“You’re stepping on my shadow, please back off,” she said.

Sun Yisheng / Nicky Harman

80后 in English

By Lucas Klein, published

Why is the accepted English translation of 八零后 "post-80s"? Don't believe me? Take a look at Wikipedia, which sets the standard for everything: Post-80s. And here's a China Daily headline--they know all, too: False impression of post-80s kids.

But correct me if I'm wrong... "post-80s" in English means someone born after the eighties--so, the nineties? If you really want to talk about someone born after 1980, you don't say "post-eighties," but "post-eighty." Right? Unless it's supposed to be a plural referring not to the decade of the eighties, but to people born in that generation, as in, "I'm a post-seventy, but you guys are a bunch of post-eighty's." But based on the China Daily headline, above (and the rest of how people throw this term around), that's not what anyone says.

Until now. I say we start a campaign (no, no slogans or red books necessary) to rectify the name and start talking about the "post-80" generation, and the "post-90 generation." The revolution starts with Paper Republic.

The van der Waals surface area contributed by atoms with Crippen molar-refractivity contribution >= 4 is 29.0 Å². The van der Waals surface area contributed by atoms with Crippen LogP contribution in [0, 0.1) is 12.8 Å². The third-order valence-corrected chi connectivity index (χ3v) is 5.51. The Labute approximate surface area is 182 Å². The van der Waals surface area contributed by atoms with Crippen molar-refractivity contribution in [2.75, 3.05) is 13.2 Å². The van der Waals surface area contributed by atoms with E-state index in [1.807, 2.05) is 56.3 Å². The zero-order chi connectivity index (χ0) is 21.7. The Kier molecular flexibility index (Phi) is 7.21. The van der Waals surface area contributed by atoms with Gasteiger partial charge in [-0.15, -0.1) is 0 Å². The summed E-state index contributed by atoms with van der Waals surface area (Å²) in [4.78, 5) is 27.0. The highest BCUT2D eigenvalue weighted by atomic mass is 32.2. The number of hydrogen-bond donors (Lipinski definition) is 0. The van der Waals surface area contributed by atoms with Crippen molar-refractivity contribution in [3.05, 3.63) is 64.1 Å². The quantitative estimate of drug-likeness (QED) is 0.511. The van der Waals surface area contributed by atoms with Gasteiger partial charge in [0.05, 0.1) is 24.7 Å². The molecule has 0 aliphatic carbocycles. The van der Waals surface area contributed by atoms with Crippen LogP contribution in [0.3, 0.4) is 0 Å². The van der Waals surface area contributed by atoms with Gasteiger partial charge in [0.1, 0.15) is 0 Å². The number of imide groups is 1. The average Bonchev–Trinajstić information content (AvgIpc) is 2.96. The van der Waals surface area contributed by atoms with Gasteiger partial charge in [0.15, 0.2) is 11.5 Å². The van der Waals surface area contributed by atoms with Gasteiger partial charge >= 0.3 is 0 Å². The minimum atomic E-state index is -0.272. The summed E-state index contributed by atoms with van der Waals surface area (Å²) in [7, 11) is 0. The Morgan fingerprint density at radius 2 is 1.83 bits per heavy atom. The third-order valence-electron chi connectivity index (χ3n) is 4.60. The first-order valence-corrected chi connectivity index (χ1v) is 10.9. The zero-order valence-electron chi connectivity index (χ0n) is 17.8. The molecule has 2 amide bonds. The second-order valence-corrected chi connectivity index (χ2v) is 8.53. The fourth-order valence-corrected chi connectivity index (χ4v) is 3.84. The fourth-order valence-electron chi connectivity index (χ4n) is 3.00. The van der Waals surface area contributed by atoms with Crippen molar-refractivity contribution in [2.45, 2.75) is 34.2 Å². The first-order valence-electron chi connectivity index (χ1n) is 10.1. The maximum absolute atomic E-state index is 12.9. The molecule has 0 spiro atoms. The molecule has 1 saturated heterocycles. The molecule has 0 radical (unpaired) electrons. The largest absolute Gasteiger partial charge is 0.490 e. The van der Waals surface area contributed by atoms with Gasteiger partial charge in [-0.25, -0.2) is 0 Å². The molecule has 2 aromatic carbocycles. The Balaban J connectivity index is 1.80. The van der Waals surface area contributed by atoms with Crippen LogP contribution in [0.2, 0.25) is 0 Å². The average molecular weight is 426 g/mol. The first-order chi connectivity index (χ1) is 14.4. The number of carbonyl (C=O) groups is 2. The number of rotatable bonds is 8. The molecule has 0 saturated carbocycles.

Comments

# 1.   

I find the advert for Helen Keller sunglasses (below the article} more disturbing than the Chinglish translation... 'Ba ling hou' is a contraction in the original, and is immediately understood in the source language. 'Post-8os' or 'post-8os generation' requires that the target audience understands the contraction in the same way - it's meaningless otherwise. It might be more effective in English to use something like 'child(ren] of the eighties' or 'one-child-policy generation'?

Helen Wang, June 2, 2012, 4:58a.m.

# 2.   

I think it's supposed to be used like, "I'm a post-80, she's a post-80, we're all post-80s." It might be better to pronounce it "post-eight-oh"!

Lee, June 2, 2012, 2:55p.m.

# 3.   

I think it's supposed to be used like, "I'm a post-80, she's a post-80, we're all post-80s." It might be better to pronounce it "post-eight-oh"!

Lee, June 2, 2012, 2:55p.m.

# 4.   

I'm very uncomfortable with "post-80's" most of all because it is an unnecessary neologism, as Helen pointed out.

"Twenty-somethings" has worked pretty well for me over the last few years because those born in the eighties were squarely in their twenties. Of course, it is necessary to keep in mind that 八零后 is an absolute time reference, while twenty-somethings is relative to the time frame in which it is used.

What to do now that a portion of those 八零后 are now entering their thirties? "Children of the 80's" seems a natural choice. But as soon as 2020 approaches, "thirty-somethings" will become an option.

A nice little cheat: "twenty-somethings" could still see some use when translating works published/set around 2010, as long as context clearly indicates the chronological frame of reference.

Joshua Dyer, July 21, 2012, 6:10a.m.

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